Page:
General Well-being

There has been an age old question that scientists could not answer: Why is the flu most prevalent in winter?

The conventional wisdom has always been that the flu occurs in the colder months because viruses flourish in the colder weather. Not so! The evidence has been around for many years, but, as with so many truths, no one was willing to give it credence until they were willing to look at another theory.

For many, the winter months mean leaving for work in the dark, coming home in the dark and spending all day in an office lit by fluorescent lights. Without the blue skies of summer, your skin isn’t soaking up much sunlight for your body to create vitamin D.

In addition, adults, especially in wintertime, often experience aches and pains in their bones and muscles. It turns out to be vitamin D deficiency osteomalacia that causes aches and pains, and taking vitamin D can help prevent that from happening.

There are vitamin D receptors found on cells in the immune system, and vitamin D can bind to these receptors. Vitamin D works in the immune system by reducing levels of inflammatory proteins called cytokines, as well as increasing the amount of antimicrobial proteins, which are naturally occurring antibiotics that destroy invading germs and viruses. This combination of lowering inflammation and increasing antimicrobial defenses can help an individual’s immune system fight infections more effectively. These actions also reduce the risk of developing pneumonia, which is the primary complication of influenza that can result in death.

 Dr. R. Edgar Hope-Simpson, a British M.D., did some record keeping and connected flu outbreaks with the shortest day in the year, which varies depending on how far, north or south you are. In the tropics, the shortest days are usually in their rainy season with overcast skies. He postulated:  Is it possible that the lack of sunshine caused a shortage of vitamin D, which was connected to a vulnerability to the flu?

A fascinating new theory seeks to explain why the flu takes hold during the winter months and why it infects mostly the elderly and those who are more sedentary.

Dense Bone (120 caps)

Proprietary Vitamin D3 Formula - The Sunshine Vitamin - Supports Bone, Immunity, Heart & Brain Health

View in Store

Dr. John Cannell is the chief author of a landmark theory that postulates that influenza epidemics are intimately linked to declining vitamin D levels. In California, Dr. Cannell works with patients at a maximum-security hospitals for the criminally insane. He had become aware that vitamin D is a unique compound with profound effects on human immunity. He lists bone health, cancer prevention and blood pressure lowering effects as an indication that “vitamin D is really quite different from other vitamins.”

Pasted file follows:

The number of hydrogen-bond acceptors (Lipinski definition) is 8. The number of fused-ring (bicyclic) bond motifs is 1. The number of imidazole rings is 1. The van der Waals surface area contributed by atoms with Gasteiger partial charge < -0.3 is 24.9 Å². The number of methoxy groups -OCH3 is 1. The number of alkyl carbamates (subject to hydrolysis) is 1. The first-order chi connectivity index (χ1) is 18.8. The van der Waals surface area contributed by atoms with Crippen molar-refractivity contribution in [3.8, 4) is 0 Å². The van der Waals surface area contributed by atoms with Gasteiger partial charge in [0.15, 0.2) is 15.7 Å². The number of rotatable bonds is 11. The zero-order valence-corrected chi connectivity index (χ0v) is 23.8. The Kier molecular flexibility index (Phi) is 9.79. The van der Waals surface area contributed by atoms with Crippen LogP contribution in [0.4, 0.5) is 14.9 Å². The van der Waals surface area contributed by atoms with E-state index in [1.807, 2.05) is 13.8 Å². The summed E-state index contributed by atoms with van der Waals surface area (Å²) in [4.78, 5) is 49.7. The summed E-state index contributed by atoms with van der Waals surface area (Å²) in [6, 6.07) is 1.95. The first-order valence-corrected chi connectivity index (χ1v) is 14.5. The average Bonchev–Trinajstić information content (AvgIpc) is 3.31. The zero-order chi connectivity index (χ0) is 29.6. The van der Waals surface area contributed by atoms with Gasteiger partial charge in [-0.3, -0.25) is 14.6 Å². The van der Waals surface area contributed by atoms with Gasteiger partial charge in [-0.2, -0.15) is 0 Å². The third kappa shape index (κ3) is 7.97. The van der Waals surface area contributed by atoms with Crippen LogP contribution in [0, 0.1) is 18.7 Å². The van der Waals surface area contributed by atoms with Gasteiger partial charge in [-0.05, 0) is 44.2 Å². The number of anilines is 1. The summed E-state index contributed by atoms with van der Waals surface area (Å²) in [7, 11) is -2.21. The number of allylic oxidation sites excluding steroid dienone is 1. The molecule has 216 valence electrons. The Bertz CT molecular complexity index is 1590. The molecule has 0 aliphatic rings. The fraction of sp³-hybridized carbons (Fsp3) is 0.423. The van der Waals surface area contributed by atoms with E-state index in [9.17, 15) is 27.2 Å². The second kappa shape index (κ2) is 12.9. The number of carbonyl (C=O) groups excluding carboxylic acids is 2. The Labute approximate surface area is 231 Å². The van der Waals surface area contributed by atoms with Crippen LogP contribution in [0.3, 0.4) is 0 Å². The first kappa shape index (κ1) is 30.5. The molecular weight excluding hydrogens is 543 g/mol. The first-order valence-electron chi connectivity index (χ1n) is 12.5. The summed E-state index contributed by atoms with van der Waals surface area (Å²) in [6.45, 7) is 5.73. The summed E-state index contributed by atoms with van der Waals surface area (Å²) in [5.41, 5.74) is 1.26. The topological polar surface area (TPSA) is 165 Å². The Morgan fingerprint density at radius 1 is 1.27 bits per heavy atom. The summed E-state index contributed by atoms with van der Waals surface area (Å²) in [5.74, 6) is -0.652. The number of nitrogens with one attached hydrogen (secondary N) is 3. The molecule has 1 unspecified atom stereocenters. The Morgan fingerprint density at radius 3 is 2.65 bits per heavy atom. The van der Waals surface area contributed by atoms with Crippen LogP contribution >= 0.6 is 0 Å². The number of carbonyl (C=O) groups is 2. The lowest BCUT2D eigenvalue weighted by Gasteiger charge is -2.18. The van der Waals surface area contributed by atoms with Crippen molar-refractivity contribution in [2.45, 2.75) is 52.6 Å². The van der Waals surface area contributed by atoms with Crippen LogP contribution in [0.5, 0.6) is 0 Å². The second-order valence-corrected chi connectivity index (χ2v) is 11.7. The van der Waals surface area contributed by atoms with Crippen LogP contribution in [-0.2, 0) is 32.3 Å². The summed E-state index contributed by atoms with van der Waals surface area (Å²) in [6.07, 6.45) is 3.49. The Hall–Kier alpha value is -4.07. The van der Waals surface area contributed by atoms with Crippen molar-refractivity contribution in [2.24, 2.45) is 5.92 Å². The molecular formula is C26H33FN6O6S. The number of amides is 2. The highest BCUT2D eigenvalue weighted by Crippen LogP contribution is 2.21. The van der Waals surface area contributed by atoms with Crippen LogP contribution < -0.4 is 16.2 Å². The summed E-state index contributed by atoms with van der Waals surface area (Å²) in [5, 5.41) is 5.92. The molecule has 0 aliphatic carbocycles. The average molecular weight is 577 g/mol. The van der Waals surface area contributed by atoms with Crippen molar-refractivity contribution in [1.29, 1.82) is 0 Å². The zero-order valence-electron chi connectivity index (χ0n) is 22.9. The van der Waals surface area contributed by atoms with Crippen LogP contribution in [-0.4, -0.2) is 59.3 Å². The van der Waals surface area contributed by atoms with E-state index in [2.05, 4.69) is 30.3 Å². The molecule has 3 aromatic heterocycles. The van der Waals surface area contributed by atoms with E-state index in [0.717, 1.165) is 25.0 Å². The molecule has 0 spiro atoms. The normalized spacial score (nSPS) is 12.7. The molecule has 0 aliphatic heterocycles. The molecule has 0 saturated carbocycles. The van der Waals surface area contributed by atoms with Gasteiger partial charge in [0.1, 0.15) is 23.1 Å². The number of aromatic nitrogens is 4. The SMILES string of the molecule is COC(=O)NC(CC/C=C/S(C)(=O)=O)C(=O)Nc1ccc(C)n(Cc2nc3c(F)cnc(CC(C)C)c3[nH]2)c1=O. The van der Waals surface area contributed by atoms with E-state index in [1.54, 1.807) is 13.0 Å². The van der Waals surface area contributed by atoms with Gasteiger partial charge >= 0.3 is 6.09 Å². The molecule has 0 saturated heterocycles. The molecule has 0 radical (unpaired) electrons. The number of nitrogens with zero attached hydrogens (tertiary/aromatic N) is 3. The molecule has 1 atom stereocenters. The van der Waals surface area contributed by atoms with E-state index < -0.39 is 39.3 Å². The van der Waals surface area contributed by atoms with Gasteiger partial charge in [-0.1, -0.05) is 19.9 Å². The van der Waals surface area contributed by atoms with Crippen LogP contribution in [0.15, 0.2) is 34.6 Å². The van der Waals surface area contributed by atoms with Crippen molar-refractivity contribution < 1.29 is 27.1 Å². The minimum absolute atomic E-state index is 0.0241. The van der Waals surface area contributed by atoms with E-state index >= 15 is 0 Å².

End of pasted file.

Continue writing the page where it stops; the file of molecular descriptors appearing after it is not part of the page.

Dr. Cannell postulated that many of his patients because of their confinement and other factors might be low on vitamin D. Testing for vitamin D proved him right, his patients were very low in this important nutrient. He began prescribing 2,000 IU per day for all the patients in his ward. Subsequently a flu epidemic broke out in the ward below his, then rather quickly all wards seemed to be affected – except his. “My patients had intermingled with patients from infected wards before the quarantines” he wrote, “I felt certain that my patients had been exposed to the virus – but none of them contracted the flu.”

Now that we have proven by deduction that vitamin D may have something to do with immunity to the flu, let’s take a look at some scientific evidence. Adrian Gombart of UCLA reported that vitamin D boosts production in white blood cells of one of the antimicrobial compounds that defends the body against germs. The antimicrobial is called cathelicidin and its main targets are bacteria, viruses and fungi. The production of cathelicidin in the body is catalyzed by the presence of vitamin D and there is a direct connection between low vitamin D levels and low production of cathelicidin. This rather convincing evidence should have you checking your vitamin D intake. How many days do you get direct rays of the sun on even 20 percent of your body, much less a majority? Most will say: Never! We have become phobic about sun exposure and it has led to a massive amount of vitamin D deficiency present in our society.

Amazingly, some people really have not fully embraced the importance of Vitamin D in their diets.  One of the issues with Vitamin D is how it is formulated for better absorption and maximum impact for health.

Our Dense Bone contains 2,000 IU of Vitamin D3, combined with Vitamin K2 and Strontium to increase the absorption of this critical nutrient.

, , , ,

2 thoughts on “Is the Winter Flu Just a Simple Deficiency of Vitamin D?

  1. Is Dr Donsbach still alive? I worked for him at Hospital Santa Monica as nutritionist/chef. I still marvel at his insights that “science ” is just now confirming. His wisdom allowed me to eat eggs, butter and several other healthy things thru all this time. I loved the old boy.

    Jackie Wayman
    {now living in TX & very retired}

    1. Hi JW Seward…. Yes, Dr. Donsbach is alive and well…. but retired like you. I am his son-in-law. He comes up to visit ever Thursday for lunch. I will pass along your greetings. He will get a kick out of the fact that you happily ate eggs, butter and other healthy stuff the medical community said was “bad” for us.

Add a Comment:

Your email address will not be published. Required fields are marked *